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Have you noticed when you copy text from certain sites lately you get an extra URL bit added to your paste? Well that's Tynt, the Copy/Paste jerks.
Tynt, the Copy/Paste Jerks. Friday, 28 May 2010. Over the last few months I've noticed an annoying trend on various web sites, generally major newspaper and magazine sites, but also certain weblog...
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Antti Luoma's profile photoTravis Blair's profile photoJohnny Malloy's profile photo
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I was wondering why my copy/paste worked normally on the example sites. Turns out I already had Tynt blocked in my hosts file.
 
Interesting. I didn't bother to look at exactly how they do it but from what you are saying it sounds like they host the javascript.
 
From the post:
What I’ve chosen to do is edit my /etc/hosts file to block access system-wide to the tcr.tynt.com server. This is the server from which the Tynt JavaScript code is served to all its “partners”.

That's nice of them. Hosting the crap in one place makes it easier to block their shenanigans. Mwa-ha-ha!
 
I guess I just exposed myself for not reading the entire post, heh.
 
+Johnny Malloy I've experienced the same thing. One shouldn't have to know how to break down web sites to avoid this, but I will say I was impressed that it's possible. I thought copy/paste was just something recognized on my computer.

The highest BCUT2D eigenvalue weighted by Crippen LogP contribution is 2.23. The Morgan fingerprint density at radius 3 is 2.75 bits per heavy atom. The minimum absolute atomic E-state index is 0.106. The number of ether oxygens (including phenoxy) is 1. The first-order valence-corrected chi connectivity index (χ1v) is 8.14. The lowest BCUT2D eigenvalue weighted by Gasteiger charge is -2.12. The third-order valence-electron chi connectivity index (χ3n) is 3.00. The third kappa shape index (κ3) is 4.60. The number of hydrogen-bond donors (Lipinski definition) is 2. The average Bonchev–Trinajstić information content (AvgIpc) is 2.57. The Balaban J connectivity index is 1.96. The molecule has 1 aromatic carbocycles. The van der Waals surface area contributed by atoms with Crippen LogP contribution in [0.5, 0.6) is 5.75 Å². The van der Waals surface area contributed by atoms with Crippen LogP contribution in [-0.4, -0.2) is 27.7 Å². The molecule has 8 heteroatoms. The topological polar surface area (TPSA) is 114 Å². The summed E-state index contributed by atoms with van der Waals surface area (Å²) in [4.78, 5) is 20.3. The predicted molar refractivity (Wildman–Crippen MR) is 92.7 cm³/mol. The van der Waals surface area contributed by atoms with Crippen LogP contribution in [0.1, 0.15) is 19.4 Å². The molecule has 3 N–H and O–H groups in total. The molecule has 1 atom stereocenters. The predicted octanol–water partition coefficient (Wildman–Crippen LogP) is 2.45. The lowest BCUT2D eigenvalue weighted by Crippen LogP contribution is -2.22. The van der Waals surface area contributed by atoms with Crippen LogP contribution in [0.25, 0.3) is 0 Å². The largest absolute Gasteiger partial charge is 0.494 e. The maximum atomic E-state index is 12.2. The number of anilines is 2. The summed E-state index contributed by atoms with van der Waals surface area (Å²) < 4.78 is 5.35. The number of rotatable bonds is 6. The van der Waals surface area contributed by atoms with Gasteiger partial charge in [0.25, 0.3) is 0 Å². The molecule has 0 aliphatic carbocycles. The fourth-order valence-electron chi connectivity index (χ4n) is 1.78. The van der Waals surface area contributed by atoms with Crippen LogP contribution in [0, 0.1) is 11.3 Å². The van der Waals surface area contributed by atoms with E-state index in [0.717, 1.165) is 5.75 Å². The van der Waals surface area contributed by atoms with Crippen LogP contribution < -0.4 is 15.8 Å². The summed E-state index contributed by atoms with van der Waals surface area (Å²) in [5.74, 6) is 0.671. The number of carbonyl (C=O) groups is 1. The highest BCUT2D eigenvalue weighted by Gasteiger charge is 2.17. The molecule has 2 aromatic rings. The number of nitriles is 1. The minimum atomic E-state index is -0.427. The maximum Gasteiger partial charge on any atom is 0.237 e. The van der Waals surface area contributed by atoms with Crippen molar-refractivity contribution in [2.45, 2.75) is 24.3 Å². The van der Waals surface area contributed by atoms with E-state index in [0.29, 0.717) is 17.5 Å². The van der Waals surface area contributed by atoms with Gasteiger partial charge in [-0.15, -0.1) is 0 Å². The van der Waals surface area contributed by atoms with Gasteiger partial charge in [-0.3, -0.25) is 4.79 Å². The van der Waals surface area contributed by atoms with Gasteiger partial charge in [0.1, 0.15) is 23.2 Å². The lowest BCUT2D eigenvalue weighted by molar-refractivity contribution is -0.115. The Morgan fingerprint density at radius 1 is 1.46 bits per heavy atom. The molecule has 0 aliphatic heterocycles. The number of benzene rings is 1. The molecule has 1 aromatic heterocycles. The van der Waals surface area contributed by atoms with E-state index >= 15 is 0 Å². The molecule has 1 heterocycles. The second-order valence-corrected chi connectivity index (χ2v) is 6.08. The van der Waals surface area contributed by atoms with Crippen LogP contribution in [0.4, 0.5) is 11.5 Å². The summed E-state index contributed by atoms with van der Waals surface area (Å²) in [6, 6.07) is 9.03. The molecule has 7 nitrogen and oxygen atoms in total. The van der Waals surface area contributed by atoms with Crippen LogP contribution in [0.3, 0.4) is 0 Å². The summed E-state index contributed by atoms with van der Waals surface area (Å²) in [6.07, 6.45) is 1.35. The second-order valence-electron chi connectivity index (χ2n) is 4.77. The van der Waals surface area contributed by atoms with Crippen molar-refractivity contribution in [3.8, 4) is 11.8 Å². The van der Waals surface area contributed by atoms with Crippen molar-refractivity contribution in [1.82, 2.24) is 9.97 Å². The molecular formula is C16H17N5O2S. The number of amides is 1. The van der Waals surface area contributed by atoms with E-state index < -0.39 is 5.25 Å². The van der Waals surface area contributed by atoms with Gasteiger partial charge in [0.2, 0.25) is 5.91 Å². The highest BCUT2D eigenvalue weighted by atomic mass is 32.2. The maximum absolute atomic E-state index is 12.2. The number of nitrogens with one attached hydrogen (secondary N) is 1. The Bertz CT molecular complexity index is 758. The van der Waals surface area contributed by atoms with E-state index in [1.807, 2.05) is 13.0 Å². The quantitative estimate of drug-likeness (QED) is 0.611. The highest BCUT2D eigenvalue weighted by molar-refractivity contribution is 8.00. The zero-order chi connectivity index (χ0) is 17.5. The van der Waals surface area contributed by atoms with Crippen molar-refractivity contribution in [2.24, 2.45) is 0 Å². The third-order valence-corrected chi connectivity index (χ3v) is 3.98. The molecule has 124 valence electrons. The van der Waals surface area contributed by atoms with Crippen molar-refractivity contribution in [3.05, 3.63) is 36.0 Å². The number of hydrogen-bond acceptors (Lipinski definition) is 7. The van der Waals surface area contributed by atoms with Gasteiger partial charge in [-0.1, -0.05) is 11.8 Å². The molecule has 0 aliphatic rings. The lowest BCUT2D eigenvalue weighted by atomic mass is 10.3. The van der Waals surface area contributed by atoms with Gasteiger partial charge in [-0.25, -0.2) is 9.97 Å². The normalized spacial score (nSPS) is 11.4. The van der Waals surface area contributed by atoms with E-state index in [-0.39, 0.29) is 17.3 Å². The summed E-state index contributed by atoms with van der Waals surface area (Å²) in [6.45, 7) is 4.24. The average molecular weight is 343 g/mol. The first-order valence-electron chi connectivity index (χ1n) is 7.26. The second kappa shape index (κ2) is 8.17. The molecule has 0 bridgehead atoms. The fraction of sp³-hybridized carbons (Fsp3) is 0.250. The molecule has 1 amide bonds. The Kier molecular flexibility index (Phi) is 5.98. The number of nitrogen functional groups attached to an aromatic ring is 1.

+Travis Blair It is recognized only on your local computer. Just ignore me if you already know this but I thought I'd mention: Javascript is a programming language that is downloaded alongside the HTML. It runs programmatically on the "client" side which means it can tap into what you are doing locally, including downclicks and upclicks, selecting text and even the exact cursor position as it moves by coordinates. There are entire companies who provide scripts that track and store user behavior data on websites this way, building "heatmaps" in an attempt to see exactly how people interact with web pages.

Since js is programmatic, when you do one of these capturable events, like "control-c" to copy, they can have a program "handle" that event and send a server request out behind the scenes. So they are actually making an outbound call to their server when you copy and then they are inserting copy into your selected text.

I agree one shouldn't have to know any of this. That is why in the original post the blogger calls them jerks.
 
Yeah, I just did a brief search, and I don't block anything locally so I don't use either of those. So I am glad you looked into it and mentioned that here +James BlackHeron. I was just using those as examples. Really you ought to do what +Antti Luoma did and edit your hosts, but that's kind of a pain for people who don't want to manage a hosts file.

A lot of these add-ons piggyback self-serving purposes. I read yesterday on reddit that an add-on (don't remember which one) nefariously sends referral requests to Amazon.
 
I would assume you could block sites in your browser settings on a chromebook as another alternative. Also annoying and time-consuming but a potential solution.
 
Thanks for the info, +Johnny Malloy! I'm not as computer savvy as some others you know, so I appreciate the eff-why-eye.
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